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SMT Perspectives and Prospects
By Dr. Jennie Hwang
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SMT Manufacturing: Why Soldering?
My last column—"Artificial Intelligence: Super-Exciting, Ultra-Competitive" (SMT007 Magazine, September 2018)—described compelling needs of the next generation of hardware in the artificial intelligence (AI) era. Upcoming AI hardware requires advanced semiconductors, packaging approaches, new architectures, increased speeds and capabilities of inference processing, and system design and manufacturing prowess continually developed to reach the interconnect density.
Against this backdrop, packaging and assembly levels—including surface-mount technology (SMT)—will continue to be critical technology and serve as the backbone of manufacturing electronic hardware to deliver desired products with enhanced miniaturization, functionality, and augmented intelligence promptly.
The SMT electronics manufacturing sector with OEMs and EMSs alike has overcome many challenges in the past. I do not doubt that we will tackle new challenges head-on to produce the required hardware in the AI era. Under the established infrastructure, will soldering (reflow, wave, selective, etc.) remain a necessary technique?
Soldering—the process to make solder joints—sounds like an ancient technique and is typically deemed unglamorous. However, substantial innovations and refinements in process and equipment have been made over the last three decades. Soldering offers an array of characteristics that bear both scientific and practical merits that will continue to maintain viability in the electronics industry. Here is my list of top five characteristics:
1. Application flexibility and agility: Solder can be readily made and applied in various physical forms, including bar, ingot, wire, powder, preform, solder sphere, solder column, paste, ink, and in a molten state.
2. Compatibility: Soft solder alloys fit into the process temperature range that electronic components—such as integrated circuits (ICs), passives, and optoelectronic devices—and the internal structure of the PCB are designed for and can withstand. Any other joining techniques (e.g., brazing, welding) need a much higher process temperature that is unsuitable for electronic components and PCBs.
3. Practicality: Solder alloys have the required environmental stability during manufacturing and in service (e.g., not prone to excessive oxidation, not corrosive, not unduly toxic).
4. Performance: A solder alloy—specifically a tin-based alloy with designed compositions—delivers the required physical properties (e.g., melting temperature, thermal and electrical conductivity, wetting ability, surface tension) and mechanical properties (e.g., strength, creep resistance, thermal fatigue resistance).
5. Cost and competitiveness: Solder alloys and soldering processes in the SMT infrastructure can be readily synchronized with intelligence-enabled manufacturing and automation, which is key to the future of electronic hardware manufacturing and producing reliable products economically.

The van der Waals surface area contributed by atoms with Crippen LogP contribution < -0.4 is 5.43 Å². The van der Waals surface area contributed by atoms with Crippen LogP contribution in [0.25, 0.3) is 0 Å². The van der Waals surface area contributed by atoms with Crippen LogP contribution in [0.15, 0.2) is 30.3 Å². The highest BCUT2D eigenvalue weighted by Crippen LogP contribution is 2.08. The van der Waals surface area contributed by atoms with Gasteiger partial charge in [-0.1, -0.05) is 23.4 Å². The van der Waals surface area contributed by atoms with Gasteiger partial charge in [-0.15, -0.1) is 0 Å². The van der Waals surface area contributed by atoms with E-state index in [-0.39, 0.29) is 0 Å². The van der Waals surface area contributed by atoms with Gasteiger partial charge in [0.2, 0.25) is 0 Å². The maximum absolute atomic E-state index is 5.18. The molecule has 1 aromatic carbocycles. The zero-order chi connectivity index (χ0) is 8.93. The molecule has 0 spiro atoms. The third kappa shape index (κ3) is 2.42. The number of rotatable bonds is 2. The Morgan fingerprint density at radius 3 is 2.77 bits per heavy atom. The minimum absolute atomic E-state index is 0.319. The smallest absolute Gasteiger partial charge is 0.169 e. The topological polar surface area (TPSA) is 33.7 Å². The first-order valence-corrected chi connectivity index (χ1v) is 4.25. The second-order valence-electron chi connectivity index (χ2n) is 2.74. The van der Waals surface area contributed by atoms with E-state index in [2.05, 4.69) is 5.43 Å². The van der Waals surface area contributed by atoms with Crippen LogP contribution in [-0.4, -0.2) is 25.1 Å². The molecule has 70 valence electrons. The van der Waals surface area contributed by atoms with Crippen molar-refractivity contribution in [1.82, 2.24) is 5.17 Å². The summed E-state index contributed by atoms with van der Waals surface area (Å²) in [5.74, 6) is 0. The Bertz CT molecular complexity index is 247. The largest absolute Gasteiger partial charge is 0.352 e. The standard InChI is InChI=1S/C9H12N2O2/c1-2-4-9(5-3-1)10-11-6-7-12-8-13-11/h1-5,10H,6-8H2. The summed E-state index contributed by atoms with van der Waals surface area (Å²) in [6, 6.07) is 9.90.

Overall, the flexibility, agility, compatibility, practicality, performance, cost, and competitiveness offered by soldering are crucial to making both today’s electronic products and those anticipated in the future. This collective array of characteristics is unique. There is no better substitute in existence that delivers all of the necessary attributes previously listed.
For example, conductive adhesive and solder material have been studied in parallel when SMT was implemented for manufacturing PCB assemblies in the 1980s. Conductive adhesive worked in some selective applications but did not fill the interconnection role in a broad scope and or in mass production. This does not imply that new materials coupled with advanced techniques are not welcome. Instead, better methods, technologies, and materials should and will always be embraced by the industry.
The role of solder as the electrical, mechanical, and thermal linkage of circuitry is essential to electronic products. Soldering process know-how is closely linked with production defects, yields, and costs of electronic devices. An additional level of performance and reliability of solder joints is required mainly stemming from the confluence of three fronts: powerful chip designs, advanced IC packages, and higher density PCBs. Accordingly, SMT soldering is expected to deliver increased precision and heightened automation using solder materials that possess enhanced properties to make reliable solder interconnections for the new generation of electronic AI hardware.
More Columns from SMT Perspectives and ProspectsSMT Perspectives and Prospects: Critical Materials—A Compelling Case, Part 3
SMT Prospects and Perspectives: AI—A Prelude to Opportunities, Challenges and Possibilities
SMT Perspectives and Prospects: Pearls of Wisdom
SMT Perspectives and Prospects: The Role of Bismuth (Bi) in Electronics, Part 7: A Case Study in Fillet-Lifting
SMT Perspectives & Prospects: Creating a Better World Through Engineering
SMT Perspectives and Prospects: Cybersecurity Requires an Active Approach
SMT Perspectives and Prospects: In Search of Wisdom
SMT Perspectives and Prospects: Critical Materials—A Compelling Case, Part 2